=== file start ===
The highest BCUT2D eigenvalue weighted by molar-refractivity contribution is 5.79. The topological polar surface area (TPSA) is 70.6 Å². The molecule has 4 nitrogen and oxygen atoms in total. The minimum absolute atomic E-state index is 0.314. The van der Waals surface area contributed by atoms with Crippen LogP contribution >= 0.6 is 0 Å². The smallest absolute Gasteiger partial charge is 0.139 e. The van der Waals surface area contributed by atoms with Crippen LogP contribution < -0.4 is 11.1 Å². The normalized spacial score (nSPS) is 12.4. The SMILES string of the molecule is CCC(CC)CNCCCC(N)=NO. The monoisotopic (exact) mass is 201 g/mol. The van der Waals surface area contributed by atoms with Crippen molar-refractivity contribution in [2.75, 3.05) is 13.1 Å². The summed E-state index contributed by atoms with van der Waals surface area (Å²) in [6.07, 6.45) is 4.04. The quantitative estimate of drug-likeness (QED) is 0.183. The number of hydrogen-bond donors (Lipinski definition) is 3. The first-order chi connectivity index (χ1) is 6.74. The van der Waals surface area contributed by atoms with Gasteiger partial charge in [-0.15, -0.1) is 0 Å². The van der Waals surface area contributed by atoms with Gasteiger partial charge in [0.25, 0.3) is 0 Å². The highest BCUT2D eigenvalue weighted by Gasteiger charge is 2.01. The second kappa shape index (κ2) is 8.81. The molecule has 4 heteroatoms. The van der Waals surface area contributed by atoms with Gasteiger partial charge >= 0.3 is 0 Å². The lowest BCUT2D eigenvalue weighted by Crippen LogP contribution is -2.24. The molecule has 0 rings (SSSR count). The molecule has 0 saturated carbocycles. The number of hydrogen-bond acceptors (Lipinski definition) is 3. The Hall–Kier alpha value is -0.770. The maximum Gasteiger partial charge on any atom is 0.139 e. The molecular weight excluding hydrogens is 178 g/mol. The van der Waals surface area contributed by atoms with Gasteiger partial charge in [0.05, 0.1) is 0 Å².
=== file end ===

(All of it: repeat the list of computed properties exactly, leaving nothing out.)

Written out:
The highest BCUT2D eigenvalue weighted by molar-refractivity contribution is 5.79. The topological polar surface area (TPSA) is 70.6 Å². The molecule has 4 nitrogen and oxygen atoms in total. The minimum absolute atomic E-state index is 0.314. The van der Waals surface area contributed by atoms with Crippen LogP contribution >= 0.6 is 0 Å². The smallest absolute Gasteiger partial charge is 0.139 e. The van der Waals surface area contributed by atoms with Crippen LogP contribution < -0.4 is 11.1 Å². The normalized spacial score (nSPS) is 12.4. The SMILES string of the molecule is CCC(CC)CNCCCC(N)=NO. The monoisotopic (exact) mass is 201 g/mol. The van der Waals surface area contributed by atoms with Crippen molar-refractivity contribution in [2.75, 3.05) is 13.1 Å². The summed E-state index contributed by atoms with van der Waals surface area (Å²) in [6.07, 6.45) is 4.04. The quantitative estimate of drug-likeness (QED) is 0.183. The number of hydrogen-bond donors (Lipinski definition) is 3. The first-order chi connectivity index (χ1) is 6.74. The van der Waals surface area contributed by atoms with Gasteiger partial charge in [-0.15, -0.1) is 0 Å². The van der Waals surface area contributed by atoms with Gasteiger partial charge in [0.25, 0.3) is 0 Å². The highest BCUT2D eigenvalue weighted by Gasteiger charge is 2.01. The second kappa shape index (κ2) is 8.81. The molecule has 4 heteroatoms. The van der Waals surface area contributed by atoms with Gasteiger partial charge >= 0.3 is 0 Å². The lowest BCUT2D eigenvalue weighted by Crippen LogP contribution is -2.24. The molecule has 0 rings (SSSR count). The molecule has 0 saturated carbocycles. The number of hydrogen-bond acceptors (Lipinski definition) is 3. The Hall–Kier alpha value is -0.770. The maximum Gasteiger partial charge on any atom is 0.139 e. The molecular weight excluding hydrogens is 178 g/mol. The van der Waals surface area contributed by atoms with Gasteiger partial charge in [0.05, 0.1) is 0 Å².